My friends, two very urbane Australians with a hip North Sydney apartment, gasped when I told them of my travel plans.“Adelaide?” she asked. “By choice?” he inquired. Of course by choice. Why not? I wasn’t sure why they seemed displeased by the notion of Adelaide, situated on Australia’s southern coastline, 124 miles (200 km) northwest of Melbourne. It’s not as if they’d ever been there. According to Bill Bryson in his travel narrative In a Sunburnt Country:
“Adelaide is the most overlooked of Australia’s principal cities … for it rarely makes the news or gets a mention in anyone’s conversation. It is to Australia essentially what Australia is to the world — a place pleasantly regarded but far away and seldom thought about.” Bryson wryly writes that Adelaide is “ … unquestionably a lovely city. Everyone is agreed on that, including millions who have never been there.”
I wanted a pleasant and fun place to take my young son. And as for me, I love wine. Adelaide seemed a good choice for us: There’s a zoo, lots of free museums, a 1,800-acre greenbelt encircling the city and approximately 50 vineyards nearby. The Barossa Valley, where more than 25 percent of Australia’s wines are crafted, is just a half-hour’s drive from the city.
Adelaide is charmingly friendly. Locals were eager to show us the city, which was settled by immigrants in the 1830s, not convicts, as in most of Australia — a fact that locals are quick to point out to visitors.
We enjoyed roaming the streets, which are laid out on a grid, so finding places is easy. The many Victorian-style houses are attractive and tidy, and they sport beautiful gardens. In contrast to the British veneer, this city is thoroughly modern and diverse. At the University of Adelaide, we saw Asian students with iPods and skateboards strolling or cruising past ornate, century-old buildings and gardens.
Desk clerks and waiters were chatty and helpful. While looking for the children’s book Possum Magic by Adelaide writer Mem Fox, the Borders clerk asked if we had eaten any of the treats mentioned in the text. After a nice conversation, she pointed us in the direction of Cole’s Supermarket, where we found lamingtons — pieces of sponge cake coated in chocolate and rolled in coconut — the first of many delicious Aussie cakes we would sample on the trip. All part of my research, of course.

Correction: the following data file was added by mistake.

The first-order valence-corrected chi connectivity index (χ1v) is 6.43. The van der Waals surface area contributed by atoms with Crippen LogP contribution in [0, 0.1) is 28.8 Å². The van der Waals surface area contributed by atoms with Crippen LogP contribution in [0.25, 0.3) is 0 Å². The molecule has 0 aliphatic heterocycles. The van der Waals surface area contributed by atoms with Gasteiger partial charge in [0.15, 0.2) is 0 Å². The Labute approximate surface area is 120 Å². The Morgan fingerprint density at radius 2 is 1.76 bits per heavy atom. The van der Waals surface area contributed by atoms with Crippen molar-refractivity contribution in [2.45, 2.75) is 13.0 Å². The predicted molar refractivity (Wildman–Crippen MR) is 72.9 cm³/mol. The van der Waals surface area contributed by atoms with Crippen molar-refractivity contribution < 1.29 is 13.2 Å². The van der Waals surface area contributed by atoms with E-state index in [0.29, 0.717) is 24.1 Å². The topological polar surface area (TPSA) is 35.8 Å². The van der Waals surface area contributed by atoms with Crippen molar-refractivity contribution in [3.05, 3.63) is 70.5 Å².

A trip to the grocery store confirmed what I had suspected: Adelaide is affordable. Even ignoring the favorable U.S./Australia currency exchange ($1 US = $1.30 Australian), Adelaide offers good deals on lodging and dining, and it is less expensive than Sydney or Melbourne, two cities of similar size and scope.
For example, the 5-star Medina Grand Treasury, located in the city center, offers one-bedroom apartments with breakfast for $AU 207 (US$ 157). For visitors, the affordable Discover Adelaide Card (AU$ 48 / US$ 36) offers eight passes to 14 of the city’s attractions, such as the Adelaide Explorer City Tour and the Adelaide Zoo.
We were delighted to discover that most of Adelaide’s museums are free, including The South Australia Museum, The Migration Museum, the Art Gallery of South Australia and the National Wine Center. And to make things even easier, the museums stand shoulder to shoulder along North Terrace. There’s even a free bus called the Bee Line (99B) that loops around the city.
At the Museum of Natural History and Science, my son and I viewed a giant squid that stretched four floors, modeled on a dead squid found floating off the Australian coast; saw every Australian animal known to science in a taxidermy display; and ogled giant gold nuggets and rare opals. We were delighted to take part in an Australian learning experience when we listened in on a curator’s talk with a group of Aussie school kids in their school uniforms, complete with bush hats.
Adelaide is even a little bit foreign. On a tour of the Central Market — the Southern Hemisphere’s largest fruit and produce bazaar — with Susie’s Boutique Tours, we had the opportunity to see, smell and taste Adelaide’s Italian, Russian, Asian, French, Turkish and Aboriginal cultures. We sampled all sorts of free goodies, only to whet the appetite for lunch later at Lucia’s — one of the country’s first pizza parlors.
After a few days in the city, we drove 28 miles (45 km) northwest to the Barossa Valley, looking at the vineyards and stopping for cellar-door samples. The trip was enhanced by a tour of the National Wine Center in Adelaide. At an educational wine tasting (AU$ 5) I learned how to identity a merlot’s flavor, clarity and bouquet. The whole family/wine theme came together as my son and I played with the interactive wine computer; we made virtual chardonnay. Our batch was, according to the virtual wine connoisseur who sampled our wine, “Utterly appalling!” Fortunately, the case of shiraz I bought — made by the oenology students from the University of Adelaide — was utterly yummy (and only AU$ 5 per bottle!).
I returned to Sydney and told my friends that they had to visit Adelaide; Bill Bryson was right! Adelaide offers, he states, “a dash of classiness and respectful venerability that Sydney and Melbourne all too often discarded for the sequined glitter of skyscrapers.” I raised my glass of shiraz in a toast to Adelaide — I couldn’t agree more.
If You Go
South Australia Tourism Commission
888-768-8428 (in the U.S.)
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